Maybe at some point I'll try FileHamster. It looks promising, and it's geared toward web designers and developers.
For a long time - I'm talking many years - I've wanted a version control system for my files, even something as simple as a word-processing document. For example, when I was working on an essay or a resume, I had to make many revisions to it and often revert back to them, so I would end up with many different files, some with meaningful names and some without, and I would be left to rely on memory, those titles, and the "Date modified" property of the file to pick the right revision.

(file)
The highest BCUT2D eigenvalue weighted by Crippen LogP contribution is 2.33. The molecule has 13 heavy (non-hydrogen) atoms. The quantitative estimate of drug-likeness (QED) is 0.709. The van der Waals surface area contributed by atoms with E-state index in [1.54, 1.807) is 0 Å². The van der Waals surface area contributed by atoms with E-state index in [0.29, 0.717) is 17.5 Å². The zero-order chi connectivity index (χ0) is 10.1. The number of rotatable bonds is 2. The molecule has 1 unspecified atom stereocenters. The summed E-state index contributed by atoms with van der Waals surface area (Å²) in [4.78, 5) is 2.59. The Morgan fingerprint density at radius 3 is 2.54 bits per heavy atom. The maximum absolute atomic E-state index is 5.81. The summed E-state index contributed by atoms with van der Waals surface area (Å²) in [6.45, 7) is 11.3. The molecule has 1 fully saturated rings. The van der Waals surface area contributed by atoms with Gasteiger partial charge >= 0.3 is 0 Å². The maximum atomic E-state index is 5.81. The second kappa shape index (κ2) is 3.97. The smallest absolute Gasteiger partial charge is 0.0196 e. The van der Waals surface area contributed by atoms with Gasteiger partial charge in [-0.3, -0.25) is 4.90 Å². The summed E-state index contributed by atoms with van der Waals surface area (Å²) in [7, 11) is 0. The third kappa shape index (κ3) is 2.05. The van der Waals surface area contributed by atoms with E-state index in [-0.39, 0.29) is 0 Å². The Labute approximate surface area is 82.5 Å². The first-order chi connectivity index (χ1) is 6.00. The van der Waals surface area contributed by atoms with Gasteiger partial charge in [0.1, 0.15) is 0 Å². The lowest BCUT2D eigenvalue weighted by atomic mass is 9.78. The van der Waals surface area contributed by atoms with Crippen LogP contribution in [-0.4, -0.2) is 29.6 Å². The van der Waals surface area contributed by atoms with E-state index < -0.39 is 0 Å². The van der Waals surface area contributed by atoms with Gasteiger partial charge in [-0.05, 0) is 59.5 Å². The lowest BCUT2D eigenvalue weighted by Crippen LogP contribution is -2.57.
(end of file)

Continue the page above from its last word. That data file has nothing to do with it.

It's finally time to start doing things right. I just started using SVN through the TortoiseSVN Windows client.
Most of the tutorials and blog posts I found on running it locally presume that you're starting from scratch, i.e., you're embarking on a new project with zero files right now. I, on the other hand, would like to be able to version control existing projects. Secondly, they presume that you only have one project going at a time, which is probably not true for most developers.
Thankfully, the procedure is pretty much the same with existing multiple projects. What you need to do differently is create subfolders inside the main repository folder, and import the existing files from their current location into their corresponding repository subfolders. From there it's business as usual: checkout > edit > commit.
I still have to read about the more advanced features like merge, switch, and branch. The software comes with great documentation, along with a link to the free online book on Subversion as a system and concept.